This review contains mild spoilers
As with many modules, there is both good and bad to be found here, although in this particular case, the good is neither so good, nor the bad so bad to tip the scales significantly toward one extreme or another. Instead, what we have is an interesting and promising, if also flawed scenario.
The campaign provides good framework and backstory for a post-apocalyptic Cthulhu mythos game, there is potential for outstanding individual scenes, and with assistance from the module, a commited keeper can likely create an atmosphere of dread and wonder within the context of the tale. The writer (and indeed the module is quite well written as well as asthetically well-designed) provides ample opportunity for interesting imagery to be evoked. Still, depending on one's group of players, I have at least some doubts about how effective a botanical apocalypse will be in terms of evoking horror. The deadly flowers are an odd choice of plague, and as my gaming group has made a habit of mocking the much-maligned film "The Happening" (also centered around plants gone bad), I'm at least a bit concerned that the flowers may produce some eye rolls rather than chills. At least that's me. To be fair, your results may vary.
Setting aside this concern, the first and third acts are well structured, and provide several interesting moments (a first glimpse of a monster which-should-not-be rising from the ocean, an exploration of a town become a flowery tomb, the discovery of a ancient and mathematically impossible game of mythos chess) and the ending is especially potent in this reviewer's opinion. My main problem, and that which keeps this review at three rather than 4 stars, is the second act. This act (invloving the Great Race and an odd side story involving psychic time travel) momentarily causes the wheels of a strong story to nearly fall off. I begrudgingly admit that this portion is appropriate for a tale of the Great Race, but feel their inclusion would have been better left by the wayside. The section (which depends upon PC collusion with the GM) feels gimmicky and forced. It doesn't particuarly add much to the story other than provided the players a directive at its conclusion which moves their progress forward. I'm sure a crafty keeper can keep things moving towards the final events without running this portion as written. I find it a striking change in game tone, and an odd and eccentric chapter at odds with the rest of the scenario.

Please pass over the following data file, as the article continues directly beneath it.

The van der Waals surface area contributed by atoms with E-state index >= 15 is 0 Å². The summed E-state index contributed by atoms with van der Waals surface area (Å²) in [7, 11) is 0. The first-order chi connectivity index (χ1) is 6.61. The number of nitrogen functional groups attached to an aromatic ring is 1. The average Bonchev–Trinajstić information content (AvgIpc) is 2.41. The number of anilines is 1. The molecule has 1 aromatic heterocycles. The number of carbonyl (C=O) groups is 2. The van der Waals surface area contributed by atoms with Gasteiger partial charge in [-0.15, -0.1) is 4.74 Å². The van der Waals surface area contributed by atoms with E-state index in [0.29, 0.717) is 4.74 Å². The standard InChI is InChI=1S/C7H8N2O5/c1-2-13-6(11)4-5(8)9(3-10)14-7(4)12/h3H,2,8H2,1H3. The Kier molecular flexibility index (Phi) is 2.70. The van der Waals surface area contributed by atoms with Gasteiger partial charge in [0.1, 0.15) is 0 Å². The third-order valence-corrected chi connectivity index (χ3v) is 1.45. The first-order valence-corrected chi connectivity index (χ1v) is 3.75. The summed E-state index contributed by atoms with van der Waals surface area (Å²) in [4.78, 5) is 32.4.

This scenario is ultimately worth a look as a demonstration of how an Apocalypse Machine campaign could go, but could use some tweaking. I will say that I look forward to further installments as the scanario does have potential that was almost, but not quite realized.
[3 of 5 Stars!]